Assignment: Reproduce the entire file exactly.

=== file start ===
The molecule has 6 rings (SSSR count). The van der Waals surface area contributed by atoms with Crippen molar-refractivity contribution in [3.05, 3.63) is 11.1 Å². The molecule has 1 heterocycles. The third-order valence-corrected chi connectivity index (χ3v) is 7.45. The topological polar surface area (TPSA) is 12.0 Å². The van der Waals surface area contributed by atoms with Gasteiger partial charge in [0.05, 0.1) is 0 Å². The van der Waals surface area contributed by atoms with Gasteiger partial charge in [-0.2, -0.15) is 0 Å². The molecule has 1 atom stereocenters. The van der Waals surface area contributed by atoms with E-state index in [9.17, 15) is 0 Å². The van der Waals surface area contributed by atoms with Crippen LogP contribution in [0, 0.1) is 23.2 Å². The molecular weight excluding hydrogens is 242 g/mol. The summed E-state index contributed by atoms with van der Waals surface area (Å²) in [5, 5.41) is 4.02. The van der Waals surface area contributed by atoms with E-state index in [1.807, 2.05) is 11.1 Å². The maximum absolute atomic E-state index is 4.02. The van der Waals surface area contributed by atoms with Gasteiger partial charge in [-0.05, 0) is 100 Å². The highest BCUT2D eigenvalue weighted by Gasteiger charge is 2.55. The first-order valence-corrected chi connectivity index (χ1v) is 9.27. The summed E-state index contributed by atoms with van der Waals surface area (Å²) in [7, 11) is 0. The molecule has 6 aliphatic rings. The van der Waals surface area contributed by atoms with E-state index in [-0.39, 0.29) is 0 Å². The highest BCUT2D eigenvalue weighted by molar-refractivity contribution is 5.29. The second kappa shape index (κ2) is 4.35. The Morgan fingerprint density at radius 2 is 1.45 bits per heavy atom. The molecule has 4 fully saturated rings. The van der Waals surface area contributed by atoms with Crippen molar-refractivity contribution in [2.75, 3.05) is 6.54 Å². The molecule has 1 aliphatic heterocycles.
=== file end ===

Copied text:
The molecule has 6 rings (SSSR count). The van der Waals surface area contributed by atoms with Crippen molar-refractivity contribution in [3.05, 3.63) is 11.1 Å². The molecule has 1 heterocycles. The third-order valence-corrected chi connectivity index (χ3v) is 7.45. The topological polar surface area (TPSA) is 12.0 Å². The van der Waals surface area contributed by atoms with Gasteiger partial charge in [0.05, 0.1) is 0 Å². The van der Waals surface area contributed by atoms with Gasteiger partial charge in [-0.2, -0.15) is 0 Å². The molecule has 1 atom stereocenters. The van der Waals surface area contributed by atoms with E-state index in [9.17, 15) is 0 Å². The van der Waals surface area contributed by atoms with Crippen LogP contribution in [0, 0.1) is 23.2 Å². The molecular weight excluding hydrogens is 242 g/mol. The summed E-state index contributed by atoms with van der Waals surface area (Å²) in [5, 5.41) is 4.02. The van der Waals surface area contributed by atoms with E-state index in [1.807, 2.05) is 11.1 Å². The maximum absolute atomic E-state index is 4.02. The van der Waals surface area contributed by atoms with Gasteiger partial charge in [-0.05, 0) is 100 Å². The highest BCUT2D eigenvalue weighted by Gasteiger charge is 2.55. The first-order valence-corrected chi connectivity index (χ1v) is 9.27. The summed E-state index contributed by atoms with van der Waals surface area (Å²) in [7, 11) is 0. The molecule has 6 aliphatic rings. The van der Waals surface area contributed by atoms with E-state index in [-0.39, 0.29) is 0 Å². The highest BCUT2D eigenvalue weighted by molar-refractivity contribution is 5.29. The second kappa shape index (κ2) is 4.35. The Morgan fingerprint density at radius 2 is 1.45 bits per heavy atom. The molecule has 4 fully saturated rings. The van der Waals surface area contributed by atoms with Crippen molar-refractivity contribution in [2.75, 3.05) is 6.54 Å². The molecule has 1 aliphatic heterocycles.